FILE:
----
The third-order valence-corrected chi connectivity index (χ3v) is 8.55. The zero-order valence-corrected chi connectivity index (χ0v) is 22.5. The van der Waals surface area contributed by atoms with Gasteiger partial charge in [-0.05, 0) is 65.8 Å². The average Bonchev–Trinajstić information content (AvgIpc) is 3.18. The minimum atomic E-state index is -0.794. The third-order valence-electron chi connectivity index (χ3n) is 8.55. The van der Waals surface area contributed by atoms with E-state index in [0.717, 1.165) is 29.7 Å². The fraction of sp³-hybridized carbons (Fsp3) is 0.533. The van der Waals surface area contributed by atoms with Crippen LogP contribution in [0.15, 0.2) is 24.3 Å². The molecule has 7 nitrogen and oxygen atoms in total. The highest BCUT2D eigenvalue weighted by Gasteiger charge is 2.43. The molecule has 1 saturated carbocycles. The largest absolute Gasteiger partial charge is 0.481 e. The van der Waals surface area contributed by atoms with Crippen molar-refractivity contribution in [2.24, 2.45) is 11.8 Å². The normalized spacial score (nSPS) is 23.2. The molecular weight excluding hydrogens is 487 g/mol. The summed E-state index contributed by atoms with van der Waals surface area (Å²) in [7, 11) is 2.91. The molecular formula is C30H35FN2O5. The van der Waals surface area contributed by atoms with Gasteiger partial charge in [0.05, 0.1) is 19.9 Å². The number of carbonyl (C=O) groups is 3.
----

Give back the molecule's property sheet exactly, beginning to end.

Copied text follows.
The third-order valence-corrected chi connectivity index (χ3v) is 8.55. The zero-order valence-corrected chi connectivity index (χ0v) is 22.5. The van der Waals surface area contributed by atoms with Gasteiger partial charge in [-0.05, 0) is 65.8 Å². The average Bonchev–Trinajstić information content (AvgIpc) is 3.18. The minimum atomic E-state index is -0.794. The third-order valence-electron chi connectivity index (χ3n) is 8.55. The van der Waals surface area contributed by atoms with E-state index in [0.717, 1.165) is 29.7 Å². The fraction of sp³-hybridized carbons (Fsp3) is 0.533. The van der Waals surface area contributed by atoms with Crippen LogP contribution in [0.15, 0.2) is 24.3 Å². The molecule has 7 nitrogen and oxygen atoms in total. The highest BCUT2D eigenvalue weighted by Gasteiger charge is 2.43. The molecule has 1 saturated carbocycles. The largest absolute Gasteiger partial charge is 0.481 e. The van der Waals surface area contributed by atoms with Crippen molar-refractivity contribution in [2.24, 2.45) is 11.8 Å². The normalized spacial score (nSPS) is 23.2. The molecular weight excluding hydrogens is 487 g/mol. The summed E-state index contributed by atoms with van der Waals surface area (Å²) in [7, 11) is 2.91. The molecular formula is C30H35FN2O5. The van der Waals surface area contributed by atoms with Gasteiger partial charge in [0.05, 0.1) is 19.9 Å². The number of carbonyl (C=O) groups is 3.